2005 Meeting of the SSC, Saskatoon, Saskatchewan

Activities Sponsored by the Survey Methods Section


Workshop on Survey Methods, June 12, 2005

Using Survey Data to Enhance Teaching and Research

Speakers:
* Chuck Humphrey, University of Alberta
* Gustave Goldmann, Statistics Canada
* Leslie Anne Keown, University of Calgary
* Bradley A. Corbett, University of Western Ontario

The workshop provides an introduction to some well-known Canadian surveys and focuses on (i) how to access and use existing sources of survey data; (ii) commonly used statistical tools in analyzing these data; and (iii) problems and challenges in using these data for teaching and research.


Invited Sessions

Special Invited Session: Bootstrapping in complex surveys

Organizer: C. Wu, University of Waterloo

Speaker:
* Randy R. Sitter (Simon Fraser University)

Discussant:
* J.N.K. Rao (Carleton University)

Invited Session I: Inference from multiple surveys and multiple frame surveys

Organizer: N. Prasad, University of Alberta

Speakers:
* Sharon Lohr (Arizona State University)
* Avi Singh (Statistics Canada)
* Changbao Wu (University of Waterloo)

Invited Session II: Extensions of policy-relevant analytical methods for complex survey data

Organizer: G. Roberts, Statistics Canada

Speakers:
* Irene Lu (York University)
* Norberto Pantoja (University of Waterloo)
* Qunshu Ren (Carleton University)

Invited Session III: Imputation

Organizer: E. Rancourt, Statistics Canada

Speakers:
* Joseph L. Schafer (Pennsylvania University)
* Tom Krenzke and David Judkins (Westat)
* Robert Kozak (Statistics Canada)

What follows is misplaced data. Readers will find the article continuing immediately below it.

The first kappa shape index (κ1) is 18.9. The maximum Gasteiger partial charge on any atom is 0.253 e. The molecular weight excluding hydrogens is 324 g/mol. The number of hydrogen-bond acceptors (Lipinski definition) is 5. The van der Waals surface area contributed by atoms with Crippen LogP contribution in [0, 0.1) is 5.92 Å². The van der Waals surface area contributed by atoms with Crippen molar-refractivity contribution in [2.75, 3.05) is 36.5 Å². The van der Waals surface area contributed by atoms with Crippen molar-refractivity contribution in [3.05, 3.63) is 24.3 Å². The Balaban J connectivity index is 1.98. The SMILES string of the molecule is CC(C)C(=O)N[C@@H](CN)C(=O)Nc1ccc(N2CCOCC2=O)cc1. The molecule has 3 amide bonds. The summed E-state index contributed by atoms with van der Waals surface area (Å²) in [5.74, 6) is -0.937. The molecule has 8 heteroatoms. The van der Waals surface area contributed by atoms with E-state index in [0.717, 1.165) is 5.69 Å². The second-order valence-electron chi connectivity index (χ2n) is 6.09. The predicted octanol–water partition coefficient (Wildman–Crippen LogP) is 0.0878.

Invited Session IV: Model and design based inference for sample surveys

Organizer: N. Prasad, University of Alberta

Speakers:
* Milorad Kovacevic, David Binder and Georgia Roberts (Statistics Canada)
* Subhash Lele and Narasimha Prasad (University of Alberta)
* Andre Cyr, Alexander Davies and Claude Girard (Statistics Canada)


Case Study: Longitudinal Data Analysis

This case study introduces the students to the analysis of longitudinal data using several different approaches (repeated measures, time-varying covariates and growth curves to name a few) as well as introducing the student to the differences in model-based and design-based approaches to estimation. A sub-sample of the synthetic data file from the National Longitudinal Study on Children and Youth (NLSCY) is used to introduce the problems related to estimation and variance calculation in longitudinal surveys. Many issues relating to children?s behaviour and care are important concerns for Canadians and so the data set was created with the objective that the student confronts a realistic situation in a longitudinal study and assesses the best way in which to analyze and present the data.


2005 Joint Statistical Meetings, Minneapolis

Invited Session Sponsored by SSC and Organized by the Survey Methods Section

Enhancing Human Welfare Through Large Scale Surveys: The Canadian Story

Organizers: G. Roberts and C. Wu

Speakers:
* Mary E. Thompson (University of Waterloo)
* Michelle Simard (Statistics Canada)
* Michael H. Boyle (McMaster University)
* Yves Beland (Statistics Canada)